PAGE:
Mayor of Madrid
After graduating law school in 1965 from the Complutense University of Madrid, she became a defender of the workers and detainees during the Francoist State and co-founder of a labor law office where the 1977 Massacre of Atocha took place. She was also a member of the Communist Party of Spain (PCE). She had left the Communist Party by 1981. As a judge she began an almost solitary fight to prevent corruption in existing courts. In 1986 she received the National Human Rights Award. She was a member of the General Council of the Judiciary, proposed by United Left, and a founder of the progressive association Judges for Democracy.
Judge of Penitentiary Vigilance and head of the Penitentiary Vigilance Court No. 1 of Madrid, she was elected senior judge of Madrid in 1993. Retired from the judiciary since 2010, Carmena became a member of the Patronato de la Fundación Alternativas, a think tank correlated to the Spanish Socialist Workers’ Party (PSOE), with members such as the former Socialist prime ministers Felipe González and José Luis Rodríguez Zapatero. Carmena Castrillo was Chair-Rapporteur of the United Nations Working Group on Arbitrary Detention, and as such, she visited Equatorial Guinea, Honduras, Nicaragua and South Africa, among other countries. In September 2011, Carmena Castrillo was named advisor to the Patxi López cabinet of the Basque Government in the area of assistance to victims of police abuse.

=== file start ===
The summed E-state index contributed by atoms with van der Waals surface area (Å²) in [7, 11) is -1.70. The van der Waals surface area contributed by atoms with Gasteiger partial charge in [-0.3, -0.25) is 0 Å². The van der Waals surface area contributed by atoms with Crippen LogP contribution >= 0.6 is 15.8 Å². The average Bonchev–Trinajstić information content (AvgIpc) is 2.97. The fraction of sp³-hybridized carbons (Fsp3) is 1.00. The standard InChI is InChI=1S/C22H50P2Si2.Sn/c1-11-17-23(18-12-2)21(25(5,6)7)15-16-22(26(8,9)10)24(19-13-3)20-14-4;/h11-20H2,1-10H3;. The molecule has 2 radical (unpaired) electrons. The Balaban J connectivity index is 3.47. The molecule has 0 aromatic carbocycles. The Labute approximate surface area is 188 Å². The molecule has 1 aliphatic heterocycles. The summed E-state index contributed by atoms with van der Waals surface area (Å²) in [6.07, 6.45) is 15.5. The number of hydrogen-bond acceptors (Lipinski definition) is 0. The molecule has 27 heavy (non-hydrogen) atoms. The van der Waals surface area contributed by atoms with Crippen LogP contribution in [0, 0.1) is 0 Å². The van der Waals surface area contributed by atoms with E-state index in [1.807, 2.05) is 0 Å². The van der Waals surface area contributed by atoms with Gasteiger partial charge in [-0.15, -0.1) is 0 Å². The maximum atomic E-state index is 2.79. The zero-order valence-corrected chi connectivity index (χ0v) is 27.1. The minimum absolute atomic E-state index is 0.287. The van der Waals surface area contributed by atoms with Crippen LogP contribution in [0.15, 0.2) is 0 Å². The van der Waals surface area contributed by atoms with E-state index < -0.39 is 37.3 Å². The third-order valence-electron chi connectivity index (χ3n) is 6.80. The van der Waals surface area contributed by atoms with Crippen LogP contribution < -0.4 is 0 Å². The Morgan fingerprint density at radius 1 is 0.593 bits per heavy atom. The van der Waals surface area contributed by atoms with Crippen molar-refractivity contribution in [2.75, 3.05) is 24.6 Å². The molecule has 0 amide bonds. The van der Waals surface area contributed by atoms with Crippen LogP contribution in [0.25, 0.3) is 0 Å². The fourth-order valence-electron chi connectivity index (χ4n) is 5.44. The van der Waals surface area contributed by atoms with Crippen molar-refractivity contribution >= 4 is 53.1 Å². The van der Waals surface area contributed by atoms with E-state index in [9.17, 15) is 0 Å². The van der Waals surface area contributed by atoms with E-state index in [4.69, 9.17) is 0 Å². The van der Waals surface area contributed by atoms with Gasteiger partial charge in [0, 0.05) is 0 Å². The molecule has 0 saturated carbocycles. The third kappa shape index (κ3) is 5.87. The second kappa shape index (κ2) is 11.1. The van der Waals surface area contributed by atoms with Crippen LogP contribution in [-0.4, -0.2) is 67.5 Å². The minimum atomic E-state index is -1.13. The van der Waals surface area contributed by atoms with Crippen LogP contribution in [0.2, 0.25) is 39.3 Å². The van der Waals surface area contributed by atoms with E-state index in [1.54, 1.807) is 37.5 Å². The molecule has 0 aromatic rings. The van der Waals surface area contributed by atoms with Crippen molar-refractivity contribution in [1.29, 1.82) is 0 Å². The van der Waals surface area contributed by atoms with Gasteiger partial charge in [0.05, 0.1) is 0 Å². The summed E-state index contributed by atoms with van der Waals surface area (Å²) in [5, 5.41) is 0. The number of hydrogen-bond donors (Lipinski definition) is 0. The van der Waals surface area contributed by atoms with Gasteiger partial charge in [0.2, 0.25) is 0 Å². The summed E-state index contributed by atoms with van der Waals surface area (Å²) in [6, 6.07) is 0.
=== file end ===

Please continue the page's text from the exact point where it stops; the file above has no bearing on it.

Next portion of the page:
Carmena Castrillo founded the supportive cooperative “Yayos emprendedores” (lit. entrepreneur grannies), which sponsors a small retail business that sells children’s games and clothing and shoes made by prisoners at the Alcalá de Guadaira jail in Seville.
She ran as the candidate of the Ahora Madrid coalition in the 2015 Madrid mayoral election. On 13 June 2015, Manuela Carmena was declared Mayor of Madrid. She reduced Madrid’s debt of €5.6 billion by 38% in a year and a half of her mayorship.
Welcome session with Manuela Carmena and Ada Colau, mayors from Madrid and Barcelona. Both mayors will respond in a debate to the following question: why democratic participation is fundamental for democratic cities?